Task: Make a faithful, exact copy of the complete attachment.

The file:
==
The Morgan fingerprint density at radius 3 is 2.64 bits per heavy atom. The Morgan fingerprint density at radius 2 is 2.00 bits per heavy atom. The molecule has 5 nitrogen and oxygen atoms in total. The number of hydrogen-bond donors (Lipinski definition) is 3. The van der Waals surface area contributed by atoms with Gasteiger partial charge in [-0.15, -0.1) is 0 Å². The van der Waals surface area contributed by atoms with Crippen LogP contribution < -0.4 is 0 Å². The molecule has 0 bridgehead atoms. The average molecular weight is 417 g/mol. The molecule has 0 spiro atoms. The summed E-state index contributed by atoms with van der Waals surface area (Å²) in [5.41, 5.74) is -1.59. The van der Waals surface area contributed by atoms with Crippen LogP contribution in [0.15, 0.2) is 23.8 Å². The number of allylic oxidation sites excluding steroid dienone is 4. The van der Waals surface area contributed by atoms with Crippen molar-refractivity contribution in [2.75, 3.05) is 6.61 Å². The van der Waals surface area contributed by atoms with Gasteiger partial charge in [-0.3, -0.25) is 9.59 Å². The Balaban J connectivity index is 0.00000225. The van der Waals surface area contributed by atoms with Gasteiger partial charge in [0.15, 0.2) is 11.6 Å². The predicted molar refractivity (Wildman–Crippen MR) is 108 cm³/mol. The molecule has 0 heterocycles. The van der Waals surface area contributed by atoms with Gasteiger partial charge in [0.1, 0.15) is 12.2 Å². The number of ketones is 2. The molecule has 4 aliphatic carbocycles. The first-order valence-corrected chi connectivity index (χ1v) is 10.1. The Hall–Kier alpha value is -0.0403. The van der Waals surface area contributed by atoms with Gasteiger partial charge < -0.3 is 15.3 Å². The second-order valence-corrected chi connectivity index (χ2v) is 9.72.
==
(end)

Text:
The Morgan fingerprint density at radius 3 is 2.64 bits per heavy atom. The Morgan fingerprint density at radius 2 is 2.00 bits per heavy atom. The molecule has 5 nitrogen and oxygen atoms in total. The number of hydrogen-bond donors (Lipinski definition) is 3. The van der Waals surface area contributed by atoms with Gasteiger partial charge in [-0.15, -0.1) is 0 Å². The van der Waals surface area contributed by atoms with Crippen LogP contribution < -0.4 is 0 Å². The molecule has 0 bridgehead atoms. The average molecular weight is 417 g/mol. The molecule has 0 spiro atoms. The summed E-state index contributed by atoms with van der Waals surface area (Å²) in [5.41, 5.74) is -1.59. The van der Waals surface area contributed by atoms with Crippen LogP contribution in [0.15, 0.2) is 23.8 Å². The number of allylic oxidation sites excluding steroid dienone is 4. The van der Waals surface area contributed by atoms with Crippen molar-refractivity contribution in [2.75, 3.05) is 6.61 Å². The van der Waals surface area contributed by atoms with Gasteiger partial charge in [-0.3, -0.25) is 9.59 Å². The Balaban J connectivity index is 0.00000225. The van der Waals surface area contributed by atoms with Gasteiger partial charge in [0.15, 0.2) is 11.6 Å². The predicted molar refractivity (Wildman–Crippen MR) is 108 cm³/mol. The molecule has 0 heterocycles. The van der Waals surface area contributed by atoms with Gasteiger partial charge in [0.1, 0.15) is 12.2 Å². The number of ketones is 2. The molecule has 4 aliphatic carbocycles. The first-order valence-corrected chi connectivity index (χ1v) is 10.1. The Hall–Kier alpha value is -0.0403. The van der Waals surface area contributed by atoms with Gasteiger partial charge < -0.3 is 15.3 Å². The second-order valence-corrected chi connectivity index (χ2v) is 9.72.